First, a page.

Reassuring the business community and strengthening economic ties is a key goal of the Saudi royal’s nearly three-week U.S. tour.

The U.S. is hoping to secure up to $35 billion in new business deals with Saudi Arabia as Prince Mohammed travels to New York, Los Angeles, Silicon Valley, Seattle and Houston to discuss new ventures. Meetings with executives from Google, Apple and Lockheed Martin are among those on the agenda. U.S. and Saudi officials are expected to follow up on the status of possible business deals worth hundreds of billions–including $100 billion in arms sales alone–that were touted by both countries during Mr. Trump’s visit to Saudi Arabia last year.

The U.S. also sees Prince Mohammed as a key ally to accomplish its top foreign policy goal bridging differences between Israel and the Palestinians. Jared Kushner, whom the president has charged with restarting the moribund Israeli-Palestinian peace talks, views Prince Mohammed as an ally who can influence the Palestinians and bring them to the table.

U.S. officials also are also trying to forge a deal to end a regional crisis pitting Qatar against Saudi Arabia and its allies in hopes of reuniting the Gulf nations in an important regional alliance. But Saudi officials have indicated this is not a priority for them, rejecting Washington’s mediation.

The U.S. praised Saudi Arabia on Monday for stepping up its humanitarian efforts in Yemen, but human rights groups say the measures don’t go far enough.

Mr. Jubeir dismissed critics who say his country is unnecessarily killing civilians and stoking a humanitarian crisis in Yemen.

“I don’t see it as a quagmire,” he said.

A big focus of Prince Mohammed’s trip will be to try to fix Saudi Arabia’s image problem that never fully recovered from the attacks of Sept. 11, 2001, which were carried out by mostly Saudi citizens. During his time in the U.S., Prince Mohammed can point to the steps his government has taken to curb the influence of Islamic hardliners and to loosen the kingdom’s strict social rules, such as the upcoming lifting of the ban on women driving.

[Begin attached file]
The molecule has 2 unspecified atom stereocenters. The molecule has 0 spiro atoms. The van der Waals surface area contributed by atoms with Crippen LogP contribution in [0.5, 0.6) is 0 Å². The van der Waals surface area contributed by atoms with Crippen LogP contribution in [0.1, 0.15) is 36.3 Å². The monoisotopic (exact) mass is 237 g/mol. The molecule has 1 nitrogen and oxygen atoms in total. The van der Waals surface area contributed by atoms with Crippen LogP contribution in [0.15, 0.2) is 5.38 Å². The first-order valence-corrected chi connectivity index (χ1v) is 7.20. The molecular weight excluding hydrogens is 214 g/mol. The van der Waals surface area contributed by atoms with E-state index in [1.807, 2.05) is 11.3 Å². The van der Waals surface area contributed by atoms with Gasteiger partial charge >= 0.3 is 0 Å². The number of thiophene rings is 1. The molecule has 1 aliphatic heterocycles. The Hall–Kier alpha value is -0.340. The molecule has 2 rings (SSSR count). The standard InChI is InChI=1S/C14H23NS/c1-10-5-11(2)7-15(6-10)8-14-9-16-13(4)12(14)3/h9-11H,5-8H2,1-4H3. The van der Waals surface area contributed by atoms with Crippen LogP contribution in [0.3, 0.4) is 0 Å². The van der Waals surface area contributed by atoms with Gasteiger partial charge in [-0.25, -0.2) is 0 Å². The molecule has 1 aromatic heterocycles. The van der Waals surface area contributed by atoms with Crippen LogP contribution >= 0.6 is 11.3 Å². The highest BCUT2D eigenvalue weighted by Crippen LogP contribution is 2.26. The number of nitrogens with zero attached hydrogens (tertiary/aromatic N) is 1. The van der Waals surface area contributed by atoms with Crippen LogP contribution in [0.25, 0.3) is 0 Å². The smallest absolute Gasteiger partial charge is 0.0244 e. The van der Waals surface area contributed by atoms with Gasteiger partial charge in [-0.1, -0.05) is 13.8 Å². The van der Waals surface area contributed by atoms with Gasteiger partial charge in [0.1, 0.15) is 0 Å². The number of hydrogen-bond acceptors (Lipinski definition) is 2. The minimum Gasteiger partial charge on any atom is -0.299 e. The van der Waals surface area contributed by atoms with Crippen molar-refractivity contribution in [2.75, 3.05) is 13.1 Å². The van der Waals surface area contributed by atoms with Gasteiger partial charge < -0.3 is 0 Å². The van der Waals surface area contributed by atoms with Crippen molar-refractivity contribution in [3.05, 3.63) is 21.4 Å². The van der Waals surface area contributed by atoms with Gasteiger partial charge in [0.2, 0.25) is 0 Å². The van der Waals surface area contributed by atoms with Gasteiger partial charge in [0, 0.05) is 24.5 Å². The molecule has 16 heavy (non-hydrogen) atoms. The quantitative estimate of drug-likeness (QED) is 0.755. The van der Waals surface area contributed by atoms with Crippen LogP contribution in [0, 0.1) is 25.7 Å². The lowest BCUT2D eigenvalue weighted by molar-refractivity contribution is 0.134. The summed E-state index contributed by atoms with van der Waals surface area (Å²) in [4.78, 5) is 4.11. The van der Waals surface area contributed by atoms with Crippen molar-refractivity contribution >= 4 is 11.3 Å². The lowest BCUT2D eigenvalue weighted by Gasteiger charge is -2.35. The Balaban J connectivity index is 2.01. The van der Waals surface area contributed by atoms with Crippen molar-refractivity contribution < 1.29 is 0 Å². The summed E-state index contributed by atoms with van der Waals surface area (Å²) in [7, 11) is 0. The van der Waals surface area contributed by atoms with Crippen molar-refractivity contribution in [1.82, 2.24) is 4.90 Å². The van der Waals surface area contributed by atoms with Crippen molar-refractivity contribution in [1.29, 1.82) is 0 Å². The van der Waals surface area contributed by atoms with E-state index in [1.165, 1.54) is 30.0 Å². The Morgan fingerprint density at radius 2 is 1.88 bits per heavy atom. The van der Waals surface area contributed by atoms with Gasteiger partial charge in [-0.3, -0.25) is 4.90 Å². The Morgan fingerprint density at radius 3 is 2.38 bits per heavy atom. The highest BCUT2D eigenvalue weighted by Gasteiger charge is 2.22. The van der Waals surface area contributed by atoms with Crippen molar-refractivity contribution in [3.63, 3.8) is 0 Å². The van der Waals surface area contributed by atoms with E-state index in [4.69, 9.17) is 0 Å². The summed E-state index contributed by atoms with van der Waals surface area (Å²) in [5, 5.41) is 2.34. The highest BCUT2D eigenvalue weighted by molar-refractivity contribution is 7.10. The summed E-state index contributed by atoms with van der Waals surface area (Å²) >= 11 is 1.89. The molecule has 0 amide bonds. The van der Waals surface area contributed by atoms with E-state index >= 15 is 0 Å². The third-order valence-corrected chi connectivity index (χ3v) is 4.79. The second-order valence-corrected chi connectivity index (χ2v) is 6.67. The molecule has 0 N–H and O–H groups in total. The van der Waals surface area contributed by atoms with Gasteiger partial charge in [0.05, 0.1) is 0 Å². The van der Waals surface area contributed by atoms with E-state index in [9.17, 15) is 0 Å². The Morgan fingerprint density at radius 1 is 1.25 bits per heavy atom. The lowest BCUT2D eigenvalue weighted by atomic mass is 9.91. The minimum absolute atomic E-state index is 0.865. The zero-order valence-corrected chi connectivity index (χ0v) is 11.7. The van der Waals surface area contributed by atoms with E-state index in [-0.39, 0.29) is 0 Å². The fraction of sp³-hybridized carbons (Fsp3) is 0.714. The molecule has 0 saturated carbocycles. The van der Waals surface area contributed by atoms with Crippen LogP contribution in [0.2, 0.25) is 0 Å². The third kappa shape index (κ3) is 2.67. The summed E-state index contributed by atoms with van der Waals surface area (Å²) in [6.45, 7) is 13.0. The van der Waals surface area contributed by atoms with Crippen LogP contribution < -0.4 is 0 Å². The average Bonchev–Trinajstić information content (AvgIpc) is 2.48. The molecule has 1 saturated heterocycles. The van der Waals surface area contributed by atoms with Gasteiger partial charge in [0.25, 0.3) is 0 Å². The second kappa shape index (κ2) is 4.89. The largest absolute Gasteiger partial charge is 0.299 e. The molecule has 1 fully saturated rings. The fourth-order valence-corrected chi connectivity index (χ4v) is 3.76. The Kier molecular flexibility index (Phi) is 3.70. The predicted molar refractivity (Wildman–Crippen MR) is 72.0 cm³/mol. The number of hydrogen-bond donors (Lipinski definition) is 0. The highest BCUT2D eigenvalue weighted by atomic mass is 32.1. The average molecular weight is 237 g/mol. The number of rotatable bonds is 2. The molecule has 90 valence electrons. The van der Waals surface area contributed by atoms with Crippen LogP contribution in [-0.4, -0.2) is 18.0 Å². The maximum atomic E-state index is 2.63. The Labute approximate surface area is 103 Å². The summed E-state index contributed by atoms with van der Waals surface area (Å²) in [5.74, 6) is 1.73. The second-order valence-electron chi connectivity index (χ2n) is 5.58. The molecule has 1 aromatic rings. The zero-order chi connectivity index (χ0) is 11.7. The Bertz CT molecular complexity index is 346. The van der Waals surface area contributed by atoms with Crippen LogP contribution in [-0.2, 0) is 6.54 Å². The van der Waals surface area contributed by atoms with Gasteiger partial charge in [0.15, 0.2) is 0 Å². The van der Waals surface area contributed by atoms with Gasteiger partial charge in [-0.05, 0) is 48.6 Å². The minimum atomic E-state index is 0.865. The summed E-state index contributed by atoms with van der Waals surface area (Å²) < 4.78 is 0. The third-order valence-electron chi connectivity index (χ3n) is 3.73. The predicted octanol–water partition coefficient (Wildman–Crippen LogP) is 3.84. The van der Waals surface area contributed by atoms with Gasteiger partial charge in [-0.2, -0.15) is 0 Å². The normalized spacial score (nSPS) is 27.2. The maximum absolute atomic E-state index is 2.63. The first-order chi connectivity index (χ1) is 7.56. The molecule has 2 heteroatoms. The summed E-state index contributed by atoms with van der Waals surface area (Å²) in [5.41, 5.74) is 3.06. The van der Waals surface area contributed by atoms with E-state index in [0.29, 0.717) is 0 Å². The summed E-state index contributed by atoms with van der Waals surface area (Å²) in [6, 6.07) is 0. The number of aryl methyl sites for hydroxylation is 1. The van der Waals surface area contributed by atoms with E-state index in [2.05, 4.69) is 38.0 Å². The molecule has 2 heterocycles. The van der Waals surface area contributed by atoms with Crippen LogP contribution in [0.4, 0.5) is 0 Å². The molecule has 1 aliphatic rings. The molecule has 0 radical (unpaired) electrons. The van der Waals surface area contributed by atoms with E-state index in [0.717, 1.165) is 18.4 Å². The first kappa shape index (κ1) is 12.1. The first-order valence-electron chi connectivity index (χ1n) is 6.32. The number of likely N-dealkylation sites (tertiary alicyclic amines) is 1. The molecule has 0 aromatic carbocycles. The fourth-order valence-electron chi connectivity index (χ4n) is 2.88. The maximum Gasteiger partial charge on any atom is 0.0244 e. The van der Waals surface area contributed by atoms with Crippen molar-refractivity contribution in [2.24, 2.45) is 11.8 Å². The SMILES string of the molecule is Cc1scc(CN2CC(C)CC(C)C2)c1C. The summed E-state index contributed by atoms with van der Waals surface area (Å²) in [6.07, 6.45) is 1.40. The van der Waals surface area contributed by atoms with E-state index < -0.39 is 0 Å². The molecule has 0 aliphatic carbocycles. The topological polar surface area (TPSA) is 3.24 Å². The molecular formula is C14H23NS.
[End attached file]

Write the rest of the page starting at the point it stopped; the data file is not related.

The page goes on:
“Forget about the old Saudi Arabia. Now he’s presenting the new country,” said Abdullah al Shammari, an academic and former senior Saudi diplomat. “We are brave enough to admit that we made mistakes, we tried our best to correct what we did before and we need you to understand that what is happening is important for Saudi Arabia, for the region and for the future.”

Write to Dion Nissenbaum at dion.nissenbaum@wsj.com and Margherita Stancati at margherita.stancati@wsj.com 

https://www.wsj.com/articles/trump-to-greet-visiting-saudi-prince-with-a-crowded-agenda-1521538201

 

U.S. to Open Nuclear-Energy Talks With Saudi Arabia – and Iran Deal May Pay the Price

February 27, 2018

Associated Press and Harretz

Energy Secretary Rick Perry will lead an interagency U.S. delegation to talks with the Saudis in London as it explores a civilian nuclear energy program, possibly without restrictions on uranium enrichment

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FILE PHOTO: U.S. Energy Secretary Rick Perry delivers a speech during the general conference of the International Atomic Energy Agency in Austria, September 18, 2017.
FILE PHOTO: U.S. Energy Secretary Rick Perry delivers a speech during the general conference of the International Atomic Energy Agency in Austria, September 18, 2017.Ronald Zak/AP